Vinland estate, one of Newport's original mansions in the Beaux-Arts tradition, also housed stables, a gate lodge and an elaborate gate and fence. Its buildings consisted of McAuley Hall, Tobin Hall, Angelus Hall, the Misto Gatehouse, and Marian Hall. The 13-acre property, which included the homestead of William B. Lawrence, was purchased in 1881 by Ms. Catharine Lorillard Wolfe, heiress of Wolfe Hardware and Lorillard Tobacco, for $192,000. Wolfe was estimated to be the richest unmarried woman in the world. She was known for her philanthropy and love of art and through her lifetime amassed a collection of the world's most notable watercolor and oil paintings. The collection was bequeathed to the Metropolitan Museum of Art.
Ms. Wolfe spent many summers in a Newport home overlooking Old Stone Mill, with its legend of Viking origins. As a tribute, she decided to build a new cottage with a Viking theme in a Richardsonian Romanesque style. The architects Peabody & Stearns of Boston were selected, along with builder O.E. Clarke of Boston.
Vinland, constructed from 1882-83, with rugged ashlar walls, round arches, and blocky columns served to evoke a Scandinavian "Viking" look, and the theme extended to the exterior window surrounds and string courses with carvings based on the interlacing 8 figure designs found in Celtic manuscript borders. The home was decorated by Mr. Richard Codman in the style of the Aesthetic Movement.
Railroad tycoon Hamilton McKown Twombly purchased the property and his wife, Florence Adele Vanderbilt Twombly, sister of Cornelius Vanderbilt II, oversaw extensive renovations of the mansion. A new section was added to the home, and much of the original paneling and fixtures were removed and replaced for ones that represented a heavier French Baroque style.
Salve Regina acquired the Vinland estate from Mrs. William A. Burden, daughter of Florence Twombly, in 1955, and named it in honor of Catherine McAuley, founder of the Religious Sisters of Mercy.
Links to archival photographs of the following properties:
Sources: "Newport through its architecture" by James L. Yarnall, the Campus buildings of Salve Regina University, and RIAMCO (Rhode Island Archival and Manuscript Collections Online).
McAuley Hall housed the university's library for decades until the existing library opened its doors in 1991. This rambling red sandstone structure was inspired by Longfellow’s poem about Vikings, "The Skeleton in Armor." Its exterior architectural elements feature carved belt courses and window casings with motifs drawn from old Celtic manuscripts. Interior architectural elements reflect the stylistic influence of the Arts and Crafts movement.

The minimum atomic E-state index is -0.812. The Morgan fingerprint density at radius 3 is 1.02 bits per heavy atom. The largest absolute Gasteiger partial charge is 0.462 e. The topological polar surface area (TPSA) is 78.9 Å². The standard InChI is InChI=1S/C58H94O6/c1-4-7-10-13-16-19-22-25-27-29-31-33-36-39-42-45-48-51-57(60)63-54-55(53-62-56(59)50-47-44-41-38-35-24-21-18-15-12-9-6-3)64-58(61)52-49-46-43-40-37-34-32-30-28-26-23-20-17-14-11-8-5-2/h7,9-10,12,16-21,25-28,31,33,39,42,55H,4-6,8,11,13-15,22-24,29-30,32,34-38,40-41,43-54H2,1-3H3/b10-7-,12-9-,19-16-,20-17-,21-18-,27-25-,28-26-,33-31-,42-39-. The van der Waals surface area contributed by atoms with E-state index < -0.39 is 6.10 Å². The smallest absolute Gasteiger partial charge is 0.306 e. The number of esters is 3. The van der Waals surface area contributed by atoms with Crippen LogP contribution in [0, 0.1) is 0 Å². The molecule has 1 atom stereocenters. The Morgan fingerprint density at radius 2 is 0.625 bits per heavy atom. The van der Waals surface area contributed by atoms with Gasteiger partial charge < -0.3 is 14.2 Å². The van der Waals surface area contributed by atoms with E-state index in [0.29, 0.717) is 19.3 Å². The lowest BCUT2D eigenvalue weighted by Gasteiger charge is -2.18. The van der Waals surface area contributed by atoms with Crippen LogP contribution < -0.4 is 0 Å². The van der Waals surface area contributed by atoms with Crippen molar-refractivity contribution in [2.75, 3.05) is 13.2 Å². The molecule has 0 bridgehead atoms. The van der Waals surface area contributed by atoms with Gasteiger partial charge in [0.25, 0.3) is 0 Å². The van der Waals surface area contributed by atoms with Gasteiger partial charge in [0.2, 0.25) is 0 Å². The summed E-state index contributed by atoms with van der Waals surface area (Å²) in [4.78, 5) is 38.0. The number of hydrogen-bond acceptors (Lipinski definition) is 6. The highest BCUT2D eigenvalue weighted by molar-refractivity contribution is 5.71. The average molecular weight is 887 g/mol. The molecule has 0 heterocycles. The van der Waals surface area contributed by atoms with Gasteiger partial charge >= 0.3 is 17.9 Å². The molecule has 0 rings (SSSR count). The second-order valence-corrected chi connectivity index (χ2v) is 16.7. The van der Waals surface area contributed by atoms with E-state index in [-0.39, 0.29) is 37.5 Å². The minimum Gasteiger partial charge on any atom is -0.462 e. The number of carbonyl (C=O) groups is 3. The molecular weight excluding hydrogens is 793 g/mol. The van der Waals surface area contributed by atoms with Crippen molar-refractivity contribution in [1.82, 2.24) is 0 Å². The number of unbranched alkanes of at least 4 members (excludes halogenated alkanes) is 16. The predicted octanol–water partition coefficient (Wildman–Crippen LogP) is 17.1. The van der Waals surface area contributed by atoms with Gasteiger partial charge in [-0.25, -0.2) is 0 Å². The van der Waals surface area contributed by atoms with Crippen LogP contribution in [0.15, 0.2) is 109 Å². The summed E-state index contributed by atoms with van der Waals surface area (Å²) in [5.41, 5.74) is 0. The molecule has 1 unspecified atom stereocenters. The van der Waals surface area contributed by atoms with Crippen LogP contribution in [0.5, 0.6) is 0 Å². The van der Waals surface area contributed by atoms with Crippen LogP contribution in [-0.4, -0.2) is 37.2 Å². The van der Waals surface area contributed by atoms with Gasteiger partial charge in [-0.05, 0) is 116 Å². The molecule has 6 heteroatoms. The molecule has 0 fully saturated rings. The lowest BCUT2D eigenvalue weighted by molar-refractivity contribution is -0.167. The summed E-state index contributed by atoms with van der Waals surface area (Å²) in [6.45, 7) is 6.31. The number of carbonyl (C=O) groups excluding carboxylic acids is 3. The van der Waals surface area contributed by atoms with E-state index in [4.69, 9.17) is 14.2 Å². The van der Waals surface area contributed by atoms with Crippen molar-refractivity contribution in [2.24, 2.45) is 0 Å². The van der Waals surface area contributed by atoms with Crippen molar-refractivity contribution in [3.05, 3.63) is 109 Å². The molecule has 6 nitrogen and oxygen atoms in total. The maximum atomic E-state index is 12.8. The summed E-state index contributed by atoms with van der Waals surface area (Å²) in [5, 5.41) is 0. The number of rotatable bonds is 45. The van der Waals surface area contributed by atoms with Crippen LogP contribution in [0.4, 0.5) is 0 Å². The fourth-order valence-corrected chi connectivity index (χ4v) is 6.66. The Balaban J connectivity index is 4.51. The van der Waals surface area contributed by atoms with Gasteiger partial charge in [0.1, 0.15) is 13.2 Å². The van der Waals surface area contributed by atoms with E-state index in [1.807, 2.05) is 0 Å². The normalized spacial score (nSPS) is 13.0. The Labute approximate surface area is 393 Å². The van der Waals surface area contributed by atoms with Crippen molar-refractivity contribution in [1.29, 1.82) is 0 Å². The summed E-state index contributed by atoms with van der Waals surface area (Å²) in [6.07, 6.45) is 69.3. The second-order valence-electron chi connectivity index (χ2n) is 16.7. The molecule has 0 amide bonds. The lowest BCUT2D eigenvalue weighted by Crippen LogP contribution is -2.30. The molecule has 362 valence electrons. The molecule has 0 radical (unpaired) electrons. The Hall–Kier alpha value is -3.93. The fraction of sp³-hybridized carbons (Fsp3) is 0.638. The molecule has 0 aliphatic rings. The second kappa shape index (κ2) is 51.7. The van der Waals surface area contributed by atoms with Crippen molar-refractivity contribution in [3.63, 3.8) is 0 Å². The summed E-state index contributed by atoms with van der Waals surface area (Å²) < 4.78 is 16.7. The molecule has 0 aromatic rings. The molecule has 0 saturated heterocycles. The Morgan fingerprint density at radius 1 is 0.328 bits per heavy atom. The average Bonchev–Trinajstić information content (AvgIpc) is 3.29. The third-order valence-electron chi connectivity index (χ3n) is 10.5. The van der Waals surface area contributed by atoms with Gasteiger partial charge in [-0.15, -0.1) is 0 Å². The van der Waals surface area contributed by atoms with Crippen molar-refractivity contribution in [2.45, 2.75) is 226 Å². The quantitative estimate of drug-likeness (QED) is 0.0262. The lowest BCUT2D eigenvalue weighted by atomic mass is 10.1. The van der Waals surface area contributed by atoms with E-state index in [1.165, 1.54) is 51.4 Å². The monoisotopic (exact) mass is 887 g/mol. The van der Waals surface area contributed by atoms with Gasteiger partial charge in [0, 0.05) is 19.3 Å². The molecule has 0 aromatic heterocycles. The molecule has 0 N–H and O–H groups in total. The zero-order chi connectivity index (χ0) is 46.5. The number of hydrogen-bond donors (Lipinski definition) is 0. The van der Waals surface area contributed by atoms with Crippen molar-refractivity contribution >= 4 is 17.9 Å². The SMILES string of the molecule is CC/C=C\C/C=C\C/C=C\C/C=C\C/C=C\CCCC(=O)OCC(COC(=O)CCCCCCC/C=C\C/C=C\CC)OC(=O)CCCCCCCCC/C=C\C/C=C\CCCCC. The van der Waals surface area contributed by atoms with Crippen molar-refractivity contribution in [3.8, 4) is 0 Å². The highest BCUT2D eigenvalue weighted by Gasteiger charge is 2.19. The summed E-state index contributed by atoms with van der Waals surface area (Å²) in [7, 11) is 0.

Source: RIAMCO (Rhode Island Archival and Manuscript Collections Online)
Once the site of the hennery and cottage, separated by a Romanesque archway for hygienic purposes, architects Peabody & Stearns incorporated a pagoda roof, bowed eaves and stone buttress into the sawtooth shingled structures known on campus as Stonor and Drexel Halls. Salve acquired the buildings, which are named for longtime university friend Noreen Stonor Drexel, in 1962. Stonor Hall houses the offices of Conferences and Events and Human Resources. The Office of International Programs, which coordinates study abroad experiences and provides support to international students, is located in Drexel Hall.
Sources: "Newport through its architecture" by James L. Yarnall and the Campus buildings of Salve Regina University.
A view of the central overhang of Angelus Hall. (Photo by John W. Corbett)
Angelus Hall, a carriage house and former housing for the butlers and footmen, was acquired in 1955. Designed by Peabody & Stearns in the Richardsonian Romanesque style, it features a central overhang in the form of a hay lift characteristic of European rustic architecture.
Marian Hall was a later addition to the Vinland estate. The former caretaker's cottage reflects the Colonial Revival style.
Tobin Hall, now home to university security offices, was named for twins, Sister Mary Jean Tobin, RSM, and Sister Mary Eloise Tobin, RSM, beloved faculty members at the university. Tobin Hall was designed by the architectural firm of Peabody & Stearns, and the Colonial Revival structure was completed in 1884.
Sister Mary Jean Tobin, RSM, and Sister Mary Eloise Tobin, RSM, pictured in the chapel at Ochre Court. (Photo by Impressions by Lois)
Sources: Campus buildings of Salve Regina University and Digital Commons @Salve Regina
Built by Peabody & Stearns in the late 1800s in a Richardsonian Romanesque style, this building was known as the Gatehouse until its rededication in 2014 as the Misto Gatehouse, in honor of Dr. Leona Misto, RSM. (Photo by Kindra Clineff)
Significant architectural details include a gabled dormer, two chimneys, a turret with a conical roof, brown shudders alongside each window, and an intricate wrought iron light. The Gatehouse served as the residence for the gardener of the Vinland estate.
A woman sits on a baptismal font in this undated photo. The structure, constructed by Peabody & Stearns in the 1880s, was located on the grounds of McAuley Hall, but removed in the 1960s. Pagan and Christian themes adorned the pillars.